About this object

Skeleton of an adult with six shell bracelets preserved on each arm. The feet and hands are missing. The bones of the skeleton are marked by the excavator in pencil, "107 K'06". There is a photograph from 1906 in the Garstang Museum of Archaeology of the skeleton showing a contracted burial with pottery and other personal items such as a cosmetic palette.

The skeleton is displayed in a reconstructed burial shows a typical ‘sand burial’ from about 5,200 years ago, just before the introduction of writing. Like other burials of this time she rests on her left side with her hands in front of her face, as if sleeping. Jars containing food and drink suggest they believed in some form of an afterlife. Even after the introduction of coffins most people were still buried in simple shallow pits dug into the dry desert sand. Mummification was a skilled and time-consuming process which few could afford.

Object specifics

  • Type
    Animal Remains
  • Culture
    Nubian (A Group)
  • Artist/Maker
    Unknown or unrecorded
  • Place made
    Africa: Northern Africa: Egypt: Kostamneh
  • Date made
    3300 BC - 2900 BC about
  • Materials
    Shell; Bone Human
  • Location
    World Museum, Level 3, Ancient Egypt Gallery
  • Acquisition
    Gift of University of Liverpool
  • Collector
    Liverpool University Institute of Archaeology
  • Place collected
    Africa: Northern Africa: Egypt: Kostamneh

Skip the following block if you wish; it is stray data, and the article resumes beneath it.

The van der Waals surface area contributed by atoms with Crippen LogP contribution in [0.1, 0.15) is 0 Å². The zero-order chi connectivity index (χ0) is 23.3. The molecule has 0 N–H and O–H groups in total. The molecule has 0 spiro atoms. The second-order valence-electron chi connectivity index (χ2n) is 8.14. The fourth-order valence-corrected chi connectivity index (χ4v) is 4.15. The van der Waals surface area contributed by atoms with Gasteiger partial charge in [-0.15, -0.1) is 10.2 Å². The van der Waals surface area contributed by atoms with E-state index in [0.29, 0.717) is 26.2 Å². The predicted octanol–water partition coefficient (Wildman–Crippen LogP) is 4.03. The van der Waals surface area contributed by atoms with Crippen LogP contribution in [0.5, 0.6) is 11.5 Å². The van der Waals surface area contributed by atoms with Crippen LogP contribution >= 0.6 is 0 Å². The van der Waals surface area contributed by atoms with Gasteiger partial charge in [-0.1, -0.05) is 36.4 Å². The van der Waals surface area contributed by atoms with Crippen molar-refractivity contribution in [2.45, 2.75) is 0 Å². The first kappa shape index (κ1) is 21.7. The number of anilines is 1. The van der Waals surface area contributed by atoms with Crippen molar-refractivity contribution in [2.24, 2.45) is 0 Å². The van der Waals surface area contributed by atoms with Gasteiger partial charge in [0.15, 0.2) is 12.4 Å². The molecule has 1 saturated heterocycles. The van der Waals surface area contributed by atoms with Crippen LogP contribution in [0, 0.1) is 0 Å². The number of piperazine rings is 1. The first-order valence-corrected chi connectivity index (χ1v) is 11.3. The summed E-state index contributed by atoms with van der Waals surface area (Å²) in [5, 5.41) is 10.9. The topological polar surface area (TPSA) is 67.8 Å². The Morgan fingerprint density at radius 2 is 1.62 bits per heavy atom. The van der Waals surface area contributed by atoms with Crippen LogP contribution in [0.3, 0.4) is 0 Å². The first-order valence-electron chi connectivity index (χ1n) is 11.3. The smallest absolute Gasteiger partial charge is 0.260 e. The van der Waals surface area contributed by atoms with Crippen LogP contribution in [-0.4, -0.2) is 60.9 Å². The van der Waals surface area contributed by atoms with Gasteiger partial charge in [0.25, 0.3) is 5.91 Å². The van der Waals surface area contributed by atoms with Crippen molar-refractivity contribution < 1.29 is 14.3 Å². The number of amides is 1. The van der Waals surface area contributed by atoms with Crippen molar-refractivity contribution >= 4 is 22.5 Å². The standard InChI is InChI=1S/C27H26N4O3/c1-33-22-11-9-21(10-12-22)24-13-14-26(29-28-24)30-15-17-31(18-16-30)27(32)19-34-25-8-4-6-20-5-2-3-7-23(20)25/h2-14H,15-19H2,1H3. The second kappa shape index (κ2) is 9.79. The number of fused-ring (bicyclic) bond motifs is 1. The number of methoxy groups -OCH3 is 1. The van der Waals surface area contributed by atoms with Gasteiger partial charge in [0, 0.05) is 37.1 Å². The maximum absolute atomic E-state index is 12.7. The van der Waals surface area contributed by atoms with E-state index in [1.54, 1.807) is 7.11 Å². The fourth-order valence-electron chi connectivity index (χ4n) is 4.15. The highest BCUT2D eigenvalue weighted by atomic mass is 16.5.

• Date collected
  • Measurements
  • Related people
    Liverpool University Institute of Archaeology (Collector, previous owner)

Explore related


  • 'Excavations at Hierakonpolis, at Esna, and in Nubia', in Annales du Service des Antiquitiés de l’Égypte volume 8, pp. 132-148

    Garstang, John

    Author: Garstang, John
    Publisher: Annales du Service des Antiquitiés de l’Égypte
    Date: 1907
    Description: Brief account of John Garstang's fieldwork in Upper Egypt between 1905 - 1906. The article is available online [http://archive.org/stream/annalesduservice08egypuoft#page/132/mode/1up accessed 19 Feb 2015]


  • Liverpool Excavations at Kostamneh, 1906

    Start date: 1906
    End date: 1906
    Description: Excavation of an A-Group and C-Group cemetery at Kostamneh, Nubia (near el-Dakka) directed by John Garstang of the University of Liverpool Institute of Archaeology on behalf of the Egyptian Excavations Committee in 1906. The site is within the area of Lower Nubia between the 1st and 2nd Nile cataracts, about 6 miles north of Quban (ancient Egyptian 'Baki'; Greek 'Contra Pselchis') but is now beneath the waters of Lake Nasser. The Garstang Museum of Archaeology (University of Liverpool) has 84 glass negatives, antiquities, some field notes and pottery corpus from the excavations. Other antiquities are known to be in museums at Manchester, Bolton and Glasgow. Bibliography John Garstang, 'Excavations at Hierakonpolis, at Esna and in Nubia'. Annales du Service des Antiquities de l’Egypte 8 (1907) pp. 139-141.


Previous owners

Object view = Humanities
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